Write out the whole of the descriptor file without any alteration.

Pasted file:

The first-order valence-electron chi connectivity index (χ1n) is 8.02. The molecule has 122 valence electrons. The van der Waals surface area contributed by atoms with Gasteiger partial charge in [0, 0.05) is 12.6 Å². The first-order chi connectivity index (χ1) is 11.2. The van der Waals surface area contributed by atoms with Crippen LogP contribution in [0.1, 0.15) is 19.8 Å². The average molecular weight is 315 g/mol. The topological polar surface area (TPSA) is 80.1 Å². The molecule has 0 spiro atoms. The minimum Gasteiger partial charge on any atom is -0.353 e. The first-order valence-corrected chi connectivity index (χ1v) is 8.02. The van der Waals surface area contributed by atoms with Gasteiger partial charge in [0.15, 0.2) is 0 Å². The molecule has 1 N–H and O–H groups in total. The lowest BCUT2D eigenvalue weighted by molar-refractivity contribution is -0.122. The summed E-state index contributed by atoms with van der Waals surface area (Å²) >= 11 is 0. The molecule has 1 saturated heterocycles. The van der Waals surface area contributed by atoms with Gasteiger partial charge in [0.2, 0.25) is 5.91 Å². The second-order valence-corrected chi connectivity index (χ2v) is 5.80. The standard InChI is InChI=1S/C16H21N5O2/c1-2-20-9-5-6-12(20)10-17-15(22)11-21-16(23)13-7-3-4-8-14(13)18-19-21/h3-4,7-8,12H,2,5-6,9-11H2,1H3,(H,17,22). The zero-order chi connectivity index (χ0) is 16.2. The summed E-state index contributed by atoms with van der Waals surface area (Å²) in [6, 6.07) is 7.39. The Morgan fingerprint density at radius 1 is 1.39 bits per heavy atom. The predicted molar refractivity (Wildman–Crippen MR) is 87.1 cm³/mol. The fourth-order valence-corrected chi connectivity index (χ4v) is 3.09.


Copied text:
The first-order valence-electron chi connectivity index (χ1n) is 8.02. The molecule has 122 valence electrons. The van der Waals surface area contributed by atoms with Gasteiger partial charge in [0, 0.05) is 12.6 Å². The first-order chi connectivity index (χ1) is 11.2. The van der Waals surface area contributed by atoms with Crippen LogP contribution in [0.1, 0.15) is 19.8 Å². The average molecular weight is 315 g/mol. The topological polar surface area (TPSA) is 80.1 Å². The molecule has 0 spiro atoms. The minimum Gasteiger partial charge on any atom is -0.353 e. The first-order valence-corrected chi connectivity index (χ1v) is 8.02. The van der Waals surface area contributed by atoms with Gasteiger partial charge in [0.15, 0.2) is 0 Å². The molecule has 1 N–H and O–H groups in total. The lowest BCUT2D eigenvalue weighted by molar-refractivity contribution is -0.122. The summed E-state index contributed by atoms with van der Waals surface area (Å²) >= 11 is 0. The molecule has 1 saturated heterocycles. The van der Waals surface area contributed by atoms with Gasteiger partial charge in [0.2, 0.25) is 5.91 Å². The second-order valence-corrected chi connectivity index (χ2v) is 5.80. The standard InChI is InChI=1S/C16H21N5O2/c1-2-20-9-5-6-12(20)10-17-15(22)11-21-16(23)13-7-3-4-8-14(13)18-19-21/h3-4,7-8,12H,2,5-6,9-11H2,1H3,(H,17,22). The zero-order chi connectivity index (χ0) is 16.2. The summed E-state index contributed by atoms with van der Waals surface area (Å²) in [6, 6.07) is 7.39. The Morgan fingerprint density at radius 1 is 1.39 bits per heavy atom. The predicted molar refractivity (Wildman–Crippen MR) is 87.1 cm³/mol. The fourth-order valence-corrected chi connectivity index (χ4v) is 3.09.